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August 26    Scripture



People - Ancient Greece: Theopompus
Ancient Greek historian and rhetorician, who was born on Chios in 380 BC.

Theopompus in Harpers Dictionary of Classical Antiquities (1898) A Greek historian, born at Chios about B.C. 378. He left home, probably about 361, with his father, who was banished by the democratic party on account of his predilection for the Spartans, and, having been trained in oratory by Isocrates, spoke with great success in all the larger towns of Greece. He distinguished himself so greatly in the rhetorical contest instituted (351 B.C.) by Queen Artemisia, wife of Mausolus, in honour of her deceased husband, that he obtained a brilliant victory over all competitors. He afterwards travelled, with the object of acquiring material for his historical works. The favour shown him by Alexander the Great induced him to return to Chios at the age of forty-five; but on the death of his patron he found himself again obliged to flee from his opponents, whose hatred he had incurred by his vehement adoption of the sentiments of the aristocracy. He took refuge with Ptolemy I., at Alexandria, about 305. Here he did not, however, meet with a favourable reception, and was compelled to withdraw, as his life was in danger. Of his subsequent career nothing is known. Besides numerous orations (principally panegyrics) he composed two large histories, founded on the most careful and minute research: (a) Hellenica (Ἑλληνικαὶ Ἱστορίαι), in twelve books, a continuation of Thucydides, covering the period from 411- 394; and (b) Philippica (Φιλιππικά), in fifty-eight books, treating of the life and times of Philip of Macedon. Of these works only fragments remain. The charge of malignity, which was brought against him by the ancients, seems to have originated in the reckless manner in which, on the testimony of Dionysius of Halicarnassus (Ep. ad Cn. Pompeium), he exposed the pettiness and baseness of the politics of those times, especially those of the Macedonian party. There seems to be better foundation for the charge brought against him of being too fond of digressions; for when, in later times, the digressions in the Philippica were omitted, the work was thereby reduced to sixteen books. Theopompus was the first Greek writer to make any definite mention of Rome, speaking of its capture by the Gauls (Pliny , Pliny H. N. iii. 57). His fragments are edited by C. and Th. Müller in the Frag. Hist. Graec. (Paris, 1841). See Stern, Diodor und Theopompos (1891).

Theopompus in Harpers Dictionary of Classical Antiquities (1898) A Greek historian, born at Chios about B.C. 378. He left home, probably about 361, with his father, who was banished by the democratic party on account of his predilection for the Spartans, and, having been trained in oratory by Isocrates, spoke with great success in all the larger towns of Greece. He distinguished himself so greatly in the rhetorical contest instituted (351 B.C.) by Queen Artemisia, wife of Mausolus, in honour of her deceased husband, that he obtained a brilliant victory over all competitors. He afterwards travelled, with the object of acquiring material for his historical works. The favour shown him by Alexander the Great induced him to return to Chios at the age of forty-five; but on the death of his patron he found himself again obliged to flee from his opponents, whose hatred he had incurred by his vehement adoption of the sentiments of the aristocracy. He took refuge with Ptolemy I., at Alexandria, about 305. Here he did not, however, meet with a favourable reception, and was compelled to withdraw, as his life was in danger. Of his subsequent career nothing is known. Besides numerous orations (principally panegyrics) he composed two large histories, founded on the most careful and minute research: (a) Hellenica (Ἑλληνικαὶ Ἱστορίαι), in twelve books, a continuation of Thucydides, covering the period from 411- 394; and (b) Philippica (Φιλιππικά), in fifty-eight books, treating of the life and times of Philip of Macedon. Of these works only fragments remain. The charge of malignity, which was brought against him by the ancients, seems to have originated in the reckless manner in which, on the testimony of Dionysius of Halicarnassus (Ep. ad Cn. Pompeium), he exposed the pettiness and baseness of the politics of those times, especially those of the Macedonian party. There seems to be better foundation for the charge brought against him of being too fond of digressions; for when, in later times, the digressions in the Philippica were omitted, the work was thereby reduced to sixteen books. Theopompus was the first Greek writer to make any definite mention of Rome, speaking of its capture by the Gauls (Pliny , Pliny H. N. iii. 57). His fragments are edited by C. and Th. Müller in the Frag. Hist. Graec. (Paris, 1841). See Stern, Diodor und Theopompos (1891).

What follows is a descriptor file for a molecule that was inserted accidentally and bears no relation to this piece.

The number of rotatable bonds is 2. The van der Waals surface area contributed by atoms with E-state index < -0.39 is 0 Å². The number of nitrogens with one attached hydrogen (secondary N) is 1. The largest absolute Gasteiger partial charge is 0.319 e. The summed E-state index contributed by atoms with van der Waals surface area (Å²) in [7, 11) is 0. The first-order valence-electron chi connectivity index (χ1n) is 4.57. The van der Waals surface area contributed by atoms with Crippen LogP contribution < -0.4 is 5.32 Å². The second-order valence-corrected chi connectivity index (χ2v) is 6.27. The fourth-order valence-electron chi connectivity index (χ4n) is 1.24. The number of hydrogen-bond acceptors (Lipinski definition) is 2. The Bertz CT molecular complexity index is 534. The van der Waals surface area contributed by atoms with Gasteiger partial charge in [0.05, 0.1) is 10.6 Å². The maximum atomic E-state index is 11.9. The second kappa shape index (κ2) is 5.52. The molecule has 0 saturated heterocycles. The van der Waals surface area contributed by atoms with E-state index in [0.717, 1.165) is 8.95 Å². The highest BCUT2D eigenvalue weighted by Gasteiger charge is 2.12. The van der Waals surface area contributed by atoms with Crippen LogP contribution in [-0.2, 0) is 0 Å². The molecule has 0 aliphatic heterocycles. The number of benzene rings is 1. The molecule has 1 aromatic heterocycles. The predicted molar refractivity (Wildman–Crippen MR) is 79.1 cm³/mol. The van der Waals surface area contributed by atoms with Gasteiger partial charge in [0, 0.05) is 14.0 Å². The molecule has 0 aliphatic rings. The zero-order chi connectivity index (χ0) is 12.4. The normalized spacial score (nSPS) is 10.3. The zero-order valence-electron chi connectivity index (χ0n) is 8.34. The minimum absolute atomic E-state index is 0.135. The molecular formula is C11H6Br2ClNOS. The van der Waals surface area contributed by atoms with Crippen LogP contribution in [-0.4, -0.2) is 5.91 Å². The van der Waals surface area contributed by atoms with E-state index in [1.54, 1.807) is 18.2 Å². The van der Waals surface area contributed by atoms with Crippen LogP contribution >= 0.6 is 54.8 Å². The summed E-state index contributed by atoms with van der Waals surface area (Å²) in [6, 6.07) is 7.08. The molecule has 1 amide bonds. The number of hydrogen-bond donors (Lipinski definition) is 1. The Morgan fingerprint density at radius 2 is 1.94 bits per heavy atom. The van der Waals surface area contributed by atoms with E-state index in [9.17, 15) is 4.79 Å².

Theopompus in Wikipedia Theopompus (Ancient Greek: Θεόπομπος) was a Greek historian[1] and rhetorician, born on Chios about 380 BC. Biography In early youth he seems to have spent some time at Athens, along with his father, who had been exiled on account of his Laconian sympathies. Here he became a pupil of Isocrates, and rapidly made great progress in rhetoric; we are told that Isocrates used to say that Ephorus required the spur but Theopompus the bit (Cicero, Brutus, 204). At first he appears to have composed epideictic speeches, in which he attained to such proficiency that in 352‑351 he gained the prize of oratory given by Artemisia II of Caria in honour of her husband, although Isocrates was himself among the competitors. It is said to have been the advice of his teacher that finally determined his career as an historian—a career for which he was peculiarly qualified owing to his abundant patrimony and his wide knowledge of men and places. Through the influence of Alexander, he was permitted to return to Chios about 333, and figured for some time as one of the leaders of the aristocratic party in his native town. After Alexander's death he was again expelled, and took refuge with Ptolemy in Egypt, where he appears to have met with a somewhat cold reception. The date of his death is unknown. Works The works of Theopompus were chiefly historical, and are much quoted by later writers. They included an Epitome of Herodotus's History (Whether this work is actually his is debated[2]),the Hellenics, the History of Philip, and several panegyrics and hortatory addresses, the chief of which was the Letter to Alexander. The Hellenics The Hellenics treated of the history of Greece, in twelve books, from 411 (where Thucydides breaks off) to 394 BC — the date of the battle of Cnidus (cf. Diod. Sic., xiii. 42, with xiv. 84). Of this work only a few fragments were known up till 1907. The papyrus fragment of a Greek historian of the 4th century, discovered by B. P. Grenfell and A. S. Hunt, and published by them in Oxyrhynchus Papyri, vol. v. (1908), has been recognized by Eduard Meyer, Ulrich von Wilamowitz-Moellendorff and Georg Busolt as a portion of the Hellenics. This identification has been disputed, however, by Friedrich Blass, J. B. Bury, E. M. Walker and others, most of whom attribute the fragment, which deals with the events of the year 395 BC and is of considerable extent, to Cratippus. In the Hellenics, Theopompus mentions Herostratus and his arson of the Temple of Artemis, thus helping Herostratus to his goal of achieving fame, despite the Ephesian authorities forbidding mention of his name under penalty of death. History of Philip II A far more elaborate work was the history of Philip's reign (360‑336), with digressions on the names and customs of the various races and countries of which he had occasion to speak, which were so numerous that Philip V of Macedon reduced the bulk of the history from 58 to 16 books by cutting out those parts which had no connection with Macedonia. It was from this history that Trogus Pompeius (of whose Historiae Philippicae we possess the epitome by Justin) derived much of his material. Fifty-three books were extant in the time of Photius (9th century), who read them, and has left us an epitome of the 12th book. Several fragments, chiefly anecdotes and strictures of various kinds upon the character of nations and individuals, are preserved by Athenaeus, Plutarch and others. Of the Letter to Alexander we possess one or two fragments cited by Athenaeus, criticizing severely the immorality and dissipations of Harpalus. Attack upon Plato The Attack upon Plato, and the treatise On Piety, which are sometimes referred to as separate works, were perhaps only two of the many digressions in the history of Philip; some writers have doubted their authenticity.’ The libellous attack (the "three-headed") on the three cities—Athens, Sparta and Thebes—was published under the name of Theopompus by his enemy Anaximenes of Lampsacus. The nature of the extant fragments fully bears out the divergent criticisms of antiquity upon Theopompus. Their style is clear and pure, full of choice and pointed expressions, but lacking in weight and dignity. The artistic unity of his work suffered severely from the frequent and lengthy digressions already referred to. The most important was that On the Athenian Demagogues in the 10th book of the Philippica, containing a bitter attack on many of the chief Athenian statesmen, and generally recognized as having been freely used by Plutarch in several of the Lives. Another fault of Theopompus was his excessive fondness for romantic and incredible stories; a collection of some of these was afterwards made and published under his name. He was also severely blamed in antiquity for his censoriousness, and throughout his fragments no feature is more striking than this. On the whole, however, he appears to have been fairly impartial. Philip himself he censures severely for drunkenness and immorality, while Demosthenes receives his warm praise.